Muffins for Granny
University of Regina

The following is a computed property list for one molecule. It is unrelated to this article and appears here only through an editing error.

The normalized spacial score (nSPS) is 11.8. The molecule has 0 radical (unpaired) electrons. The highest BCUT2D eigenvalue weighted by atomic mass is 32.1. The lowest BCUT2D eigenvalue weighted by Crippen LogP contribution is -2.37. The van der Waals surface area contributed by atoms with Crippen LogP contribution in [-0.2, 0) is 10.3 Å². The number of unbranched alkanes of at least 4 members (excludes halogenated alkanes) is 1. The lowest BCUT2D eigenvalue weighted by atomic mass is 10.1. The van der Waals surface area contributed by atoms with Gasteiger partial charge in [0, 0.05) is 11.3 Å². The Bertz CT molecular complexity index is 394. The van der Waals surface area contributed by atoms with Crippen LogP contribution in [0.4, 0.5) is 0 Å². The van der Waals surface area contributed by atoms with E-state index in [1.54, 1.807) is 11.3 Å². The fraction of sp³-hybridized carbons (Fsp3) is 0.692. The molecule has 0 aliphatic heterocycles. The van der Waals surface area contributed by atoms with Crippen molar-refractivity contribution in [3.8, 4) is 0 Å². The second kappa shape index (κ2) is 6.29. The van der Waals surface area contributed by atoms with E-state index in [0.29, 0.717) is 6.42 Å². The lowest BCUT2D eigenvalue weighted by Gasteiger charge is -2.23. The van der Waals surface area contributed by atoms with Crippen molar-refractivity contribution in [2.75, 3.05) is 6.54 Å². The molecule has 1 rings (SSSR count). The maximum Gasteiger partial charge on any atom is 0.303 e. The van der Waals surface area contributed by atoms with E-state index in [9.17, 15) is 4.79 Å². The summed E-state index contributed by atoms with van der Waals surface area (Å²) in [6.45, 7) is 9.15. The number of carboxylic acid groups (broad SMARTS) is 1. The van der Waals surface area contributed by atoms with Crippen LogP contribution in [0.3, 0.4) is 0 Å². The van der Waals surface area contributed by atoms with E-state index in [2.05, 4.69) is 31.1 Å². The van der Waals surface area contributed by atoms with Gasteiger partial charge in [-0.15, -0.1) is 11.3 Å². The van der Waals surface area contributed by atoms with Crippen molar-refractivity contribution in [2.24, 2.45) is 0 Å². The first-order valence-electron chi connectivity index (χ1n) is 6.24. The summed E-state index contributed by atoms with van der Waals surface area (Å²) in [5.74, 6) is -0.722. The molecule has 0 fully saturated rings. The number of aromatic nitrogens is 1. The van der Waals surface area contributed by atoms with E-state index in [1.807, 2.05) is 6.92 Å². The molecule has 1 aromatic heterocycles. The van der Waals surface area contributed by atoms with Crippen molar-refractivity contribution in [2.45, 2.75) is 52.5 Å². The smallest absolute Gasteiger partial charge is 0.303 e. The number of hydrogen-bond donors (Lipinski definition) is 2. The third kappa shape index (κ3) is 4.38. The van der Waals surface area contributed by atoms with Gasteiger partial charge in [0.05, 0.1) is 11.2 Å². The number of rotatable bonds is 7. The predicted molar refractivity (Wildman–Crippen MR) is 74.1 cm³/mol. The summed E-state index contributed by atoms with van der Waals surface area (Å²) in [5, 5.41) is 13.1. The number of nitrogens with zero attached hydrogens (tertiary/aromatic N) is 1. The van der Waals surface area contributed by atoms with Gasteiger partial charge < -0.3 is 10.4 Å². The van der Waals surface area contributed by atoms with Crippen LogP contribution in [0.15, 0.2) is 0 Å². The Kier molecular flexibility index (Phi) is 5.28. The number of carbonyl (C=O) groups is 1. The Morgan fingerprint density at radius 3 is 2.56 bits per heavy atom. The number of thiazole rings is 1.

Muffins for Granny was an interesting and educational watch for me as I have never saw or heard about residential schools through the eyes of first nations people who experienced it. The people whom were interview in the movie shared details and stories that I have never heard or knew happened in residential schools. Like most non-aboriginal people who have learnt about the Indian act and residential schools in class, it is easy to get sick of it and wonder why people won’t just get over it. After coming to university and being exposed to films such as ‘’Muffins for Grandma’’ along with other texts, I can see a lot clearer now why people can’t just get over it. The attempted assimilation and total destruction of a culture is not some little thing that should be briefly discussed then stopped. ‘’Muffins for Granny’’ showed me how these physiological and physical abuses that the students received had life long impacts of them and their families. The survivors shared details that I did not know happen or were a part of the schools, for example the one ma said that he was lucky and only spent six years in the schools. He shared that people he knew had spent up to ten years in school and away from their families. From what I heard in high school, I thought residential was only a one or two-year experience from aboriginal children. The biggest thing I noticed and took away from this experience was how personal it was. Instead of a lecture, where a teacher just points out facts and reads dry content off a board. It is a first-hand recollection of the terrible things these people went through. I found the movie very powerful because the residential school students did not hold back or try and sugar coat what happened. It was raw with emotion and shared a point of view that the government and parties involved wish you did not see. After watching the movie, I wonder why nothing like it has been produced before? I think it will become a very popular film and can be used as an educational tool to better students understanding and connect to them on a much deeper level then a textbook does. I think for me personally, it helps end some of the negative stigma sounding first nations people and provides a greater insight into why some of the students had problems later in life. If a person has any bias or negative thoughts towards residential schools, I suggest watching this movie. As a student who has learned about residential schools in high school and university, I have noticed that older generations that did not learn or experience this material still old generation old bias and racist ideas towards first nations and residential schools. I have also noticed that my generation, the people who have this knowledge and understanding are forming a better relationship with aboriginal peoples of Canada and are building toward a better future together.